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Living Wage Case Study – Ruddocks Print & Design

Posted on 20th July, 2016 by Lincoln Against Poverty

Established in 1880, Ruddocks Print & Design is a well-known Lincoln company, providing creative and print services both locally and nationally. They signed up to pay the Living Wage in 2015, resulting in two of their 43 staff receiving a pay rise.

Managing Director Paul Banton is also President of the Lincoln Area Chamber of Commerce, which is where he heard about the Living Wage during a presentation by City of Lincoln Council Leader Ric Metcalfe asking businesses for their support.

Speaking about the decision to adopt the Living Wage Paul said: “I felt it was the right thing to do. The reality is when someone is on a weekly wage, an extra £1.05 an hour doesn’t make a huge difference to us as the employer, but it makes a big difference to the employee and it bring benefits to the company in the longer term.

“In terms of recruitment, it helps to pay a reasonably good wage, particularly if people are already working. If you’re negotiating to employ somebody you’re not starting off in the best place for either of you.

“It helps with retention for the same reason. You wouldn’t get loyalty if you paid people really poorly. From our point of view people feel as though they’re treated fairly. If they don’t have enough to live on people will look elsewhere. It’s about feeling valued.

“It’s really important you’re decent with people in terms of pay, as well as offering a pension scheme and good working conditions. If you’re good with people you get that back tenfold. People come to work for us and they stay. Every year we have people celebrating long service.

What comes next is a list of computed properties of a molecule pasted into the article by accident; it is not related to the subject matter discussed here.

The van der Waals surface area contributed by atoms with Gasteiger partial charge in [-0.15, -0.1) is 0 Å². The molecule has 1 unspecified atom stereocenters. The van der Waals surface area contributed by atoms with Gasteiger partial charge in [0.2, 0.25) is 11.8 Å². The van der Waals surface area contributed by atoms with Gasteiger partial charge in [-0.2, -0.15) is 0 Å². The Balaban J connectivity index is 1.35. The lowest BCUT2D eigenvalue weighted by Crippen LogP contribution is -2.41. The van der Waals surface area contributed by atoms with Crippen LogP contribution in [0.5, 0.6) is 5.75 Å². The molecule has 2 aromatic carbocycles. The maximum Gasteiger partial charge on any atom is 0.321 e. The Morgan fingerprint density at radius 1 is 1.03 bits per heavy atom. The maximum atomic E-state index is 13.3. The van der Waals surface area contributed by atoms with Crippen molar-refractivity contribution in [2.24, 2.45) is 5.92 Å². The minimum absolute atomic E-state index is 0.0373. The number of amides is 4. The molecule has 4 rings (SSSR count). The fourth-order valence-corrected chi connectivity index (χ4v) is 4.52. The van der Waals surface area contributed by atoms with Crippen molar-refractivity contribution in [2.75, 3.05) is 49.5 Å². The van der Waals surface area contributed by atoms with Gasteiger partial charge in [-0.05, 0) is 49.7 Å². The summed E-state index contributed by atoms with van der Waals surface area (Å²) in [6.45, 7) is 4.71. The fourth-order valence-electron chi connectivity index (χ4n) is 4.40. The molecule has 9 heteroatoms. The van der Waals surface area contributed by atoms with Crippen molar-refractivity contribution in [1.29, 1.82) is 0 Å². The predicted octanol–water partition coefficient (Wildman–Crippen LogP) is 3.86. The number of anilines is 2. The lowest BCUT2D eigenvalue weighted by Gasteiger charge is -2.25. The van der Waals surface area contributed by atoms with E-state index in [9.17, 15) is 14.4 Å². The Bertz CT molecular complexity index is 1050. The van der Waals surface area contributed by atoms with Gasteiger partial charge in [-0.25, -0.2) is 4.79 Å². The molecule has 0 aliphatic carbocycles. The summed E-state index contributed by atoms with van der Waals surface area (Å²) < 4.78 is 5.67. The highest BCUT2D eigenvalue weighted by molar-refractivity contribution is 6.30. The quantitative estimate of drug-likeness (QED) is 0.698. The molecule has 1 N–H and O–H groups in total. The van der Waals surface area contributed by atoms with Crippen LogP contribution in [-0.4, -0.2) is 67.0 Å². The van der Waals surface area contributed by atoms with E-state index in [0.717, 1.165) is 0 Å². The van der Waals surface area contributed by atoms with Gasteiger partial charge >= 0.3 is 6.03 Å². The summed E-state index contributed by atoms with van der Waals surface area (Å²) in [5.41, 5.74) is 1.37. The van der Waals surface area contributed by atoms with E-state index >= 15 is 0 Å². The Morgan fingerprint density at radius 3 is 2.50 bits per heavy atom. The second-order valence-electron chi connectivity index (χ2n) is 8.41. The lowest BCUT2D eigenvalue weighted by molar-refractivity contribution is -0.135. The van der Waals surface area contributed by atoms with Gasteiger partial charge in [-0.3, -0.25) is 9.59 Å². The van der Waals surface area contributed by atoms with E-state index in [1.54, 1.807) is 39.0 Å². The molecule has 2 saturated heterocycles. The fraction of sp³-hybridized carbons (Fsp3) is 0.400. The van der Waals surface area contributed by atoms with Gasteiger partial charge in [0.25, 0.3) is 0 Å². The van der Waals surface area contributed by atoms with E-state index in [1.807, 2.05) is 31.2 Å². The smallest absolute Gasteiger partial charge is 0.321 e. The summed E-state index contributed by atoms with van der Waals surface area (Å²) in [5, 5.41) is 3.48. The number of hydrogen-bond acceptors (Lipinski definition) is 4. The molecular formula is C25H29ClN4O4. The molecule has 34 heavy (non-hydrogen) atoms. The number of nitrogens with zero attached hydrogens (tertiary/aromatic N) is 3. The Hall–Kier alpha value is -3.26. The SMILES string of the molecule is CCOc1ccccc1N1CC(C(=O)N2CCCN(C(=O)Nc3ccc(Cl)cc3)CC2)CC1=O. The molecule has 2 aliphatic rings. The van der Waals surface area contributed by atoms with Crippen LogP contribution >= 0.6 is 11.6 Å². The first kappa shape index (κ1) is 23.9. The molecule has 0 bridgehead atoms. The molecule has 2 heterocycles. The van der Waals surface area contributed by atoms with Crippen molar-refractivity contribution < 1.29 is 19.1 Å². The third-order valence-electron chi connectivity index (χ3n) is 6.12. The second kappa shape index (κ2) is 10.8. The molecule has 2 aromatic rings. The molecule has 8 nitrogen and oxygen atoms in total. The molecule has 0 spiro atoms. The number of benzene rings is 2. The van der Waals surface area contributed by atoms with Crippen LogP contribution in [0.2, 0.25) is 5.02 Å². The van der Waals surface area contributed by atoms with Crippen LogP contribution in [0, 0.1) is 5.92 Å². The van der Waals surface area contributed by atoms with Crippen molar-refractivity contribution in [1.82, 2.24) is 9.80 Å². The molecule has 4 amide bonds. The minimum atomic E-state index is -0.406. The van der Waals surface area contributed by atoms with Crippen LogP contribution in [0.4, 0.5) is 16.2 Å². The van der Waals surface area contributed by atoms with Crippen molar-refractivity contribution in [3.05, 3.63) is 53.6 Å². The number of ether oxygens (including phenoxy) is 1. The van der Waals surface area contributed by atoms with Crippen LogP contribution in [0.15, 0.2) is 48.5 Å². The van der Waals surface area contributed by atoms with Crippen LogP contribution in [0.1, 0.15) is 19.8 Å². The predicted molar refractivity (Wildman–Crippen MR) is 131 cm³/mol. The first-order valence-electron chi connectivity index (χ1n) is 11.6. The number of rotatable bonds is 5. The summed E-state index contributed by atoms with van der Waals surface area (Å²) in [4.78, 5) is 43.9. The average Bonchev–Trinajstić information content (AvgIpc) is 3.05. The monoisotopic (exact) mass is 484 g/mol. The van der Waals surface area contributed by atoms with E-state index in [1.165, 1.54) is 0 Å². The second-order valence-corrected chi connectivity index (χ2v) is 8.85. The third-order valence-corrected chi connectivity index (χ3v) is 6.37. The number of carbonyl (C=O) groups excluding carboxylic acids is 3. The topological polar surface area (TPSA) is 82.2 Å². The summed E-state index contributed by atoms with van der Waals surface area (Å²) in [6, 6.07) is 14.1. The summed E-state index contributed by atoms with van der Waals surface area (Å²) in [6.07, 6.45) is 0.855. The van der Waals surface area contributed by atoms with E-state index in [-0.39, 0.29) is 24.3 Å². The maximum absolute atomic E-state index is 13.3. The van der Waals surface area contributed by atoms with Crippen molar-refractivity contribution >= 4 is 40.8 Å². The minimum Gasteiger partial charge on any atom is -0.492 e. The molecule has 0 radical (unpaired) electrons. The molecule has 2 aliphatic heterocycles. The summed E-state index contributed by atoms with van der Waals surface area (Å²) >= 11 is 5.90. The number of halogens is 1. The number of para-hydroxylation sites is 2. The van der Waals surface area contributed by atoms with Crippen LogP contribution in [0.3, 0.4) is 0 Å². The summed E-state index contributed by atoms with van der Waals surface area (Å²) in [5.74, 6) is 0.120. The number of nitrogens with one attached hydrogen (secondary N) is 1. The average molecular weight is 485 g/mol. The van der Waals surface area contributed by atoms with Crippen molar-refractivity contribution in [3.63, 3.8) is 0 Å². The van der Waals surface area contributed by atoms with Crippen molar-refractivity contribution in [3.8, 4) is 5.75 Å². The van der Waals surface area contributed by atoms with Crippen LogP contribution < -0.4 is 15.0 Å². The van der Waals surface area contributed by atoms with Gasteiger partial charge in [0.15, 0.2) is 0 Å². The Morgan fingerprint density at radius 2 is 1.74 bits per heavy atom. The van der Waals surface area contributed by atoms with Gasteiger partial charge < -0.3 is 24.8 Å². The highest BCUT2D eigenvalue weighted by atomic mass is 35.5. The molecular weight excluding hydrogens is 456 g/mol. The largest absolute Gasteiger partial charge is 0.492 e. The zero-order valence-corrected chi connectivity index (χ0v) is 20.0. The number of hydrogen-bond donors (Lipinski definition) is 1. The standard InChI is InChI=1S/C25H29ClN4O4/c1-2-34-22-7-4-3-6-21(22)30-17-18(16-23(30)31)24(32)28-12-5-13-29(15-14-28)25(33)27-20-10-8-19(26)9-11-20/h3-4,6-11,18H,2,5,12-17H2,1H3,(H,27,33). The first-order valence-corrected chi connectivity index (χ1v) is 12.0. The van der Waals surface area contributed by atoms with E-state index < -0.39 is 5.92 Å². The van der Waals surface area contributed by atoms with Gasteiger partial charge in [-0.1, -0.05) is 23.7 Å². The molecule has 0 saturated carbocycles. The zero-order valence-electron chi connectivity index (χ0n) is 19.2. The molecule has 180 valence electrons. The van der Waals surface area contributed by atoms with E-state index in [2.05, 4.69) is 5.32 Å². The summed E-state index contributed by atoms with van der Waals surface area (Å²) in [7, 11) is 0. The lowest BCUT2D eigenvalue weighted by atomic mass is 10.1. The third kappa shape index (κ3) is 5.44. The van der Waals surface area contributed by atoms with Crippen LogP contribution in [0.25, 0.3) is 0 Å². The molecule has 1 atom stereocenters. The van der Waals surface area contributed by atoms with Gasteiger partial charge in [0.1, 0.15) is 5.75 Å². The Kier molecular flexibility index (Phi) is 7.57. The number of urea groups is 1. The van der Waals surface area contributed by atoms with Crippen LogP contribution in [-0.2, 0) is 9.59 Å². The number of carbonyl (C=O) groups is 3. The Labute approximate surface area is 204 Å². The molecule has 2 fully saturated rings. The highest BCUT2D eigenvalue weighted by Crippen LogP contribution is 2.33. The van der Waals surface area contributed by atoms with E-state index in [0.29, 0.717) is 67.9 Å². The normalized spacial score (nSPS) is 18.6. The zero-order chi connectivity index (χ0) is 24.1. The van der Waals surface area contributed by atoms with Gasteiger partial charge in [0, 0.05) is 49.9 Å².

“My advice to other businesses is that you should pay the Living Wage if you can afford it. There are businesses that are really struggling but I would argue that if you’re employing staff, your staffing ought to be set at the right level to pay people correctly.

“Paying your staff fairly is part of treating them fairly. They can take their wages home and not worry too much about the cost of living. It means as an employer you have staff that shouldn’t be struggling because you are not paying them enough. You’re doing your bit. It helps with retention and recruitment and both those things are expensive. Good pay helps to retain good staff who aren’t looking to go elsewhere.

“I don’t believe pay is the main criteria for staff happiness but I do believe poor pay is a big driving factor in staff leaving. People will stay in a good place if they can afford to live and that’s what the Living Wage is doing.

“If more businesses sign up to pay the Living Wage that would be good for Lincoln. It’s about stability, and I think stability is really important for growth. If you’ve got businesses that are

constantly recruiting you don’t have any loyalty. It’s really difficult for a business to adjust and manage that. And of course there is the cost of recruitment. A little bit more in wages is probably balanced by the savings made in not having to constantly recruit.

“If you’ve got a stable business that can only help Lincoln’s economy grow and be successful. I think we’ve got our own challenges within Lincoln, particularly around retention of graduates. If we pay decent wages it will help to keep that talent we’re nurturing here in the city.

“There are reputational benefits as well. Someone told me Ruddocks has got a really good name in this city for treating people right. If we weren’t paying people well it would be detrimental to that reputation we’ve worked so hard to build.

“That reputation as an employer, as a supplier, as a customer, and as a community business that gets involved in charitable stuff, really, really matters.”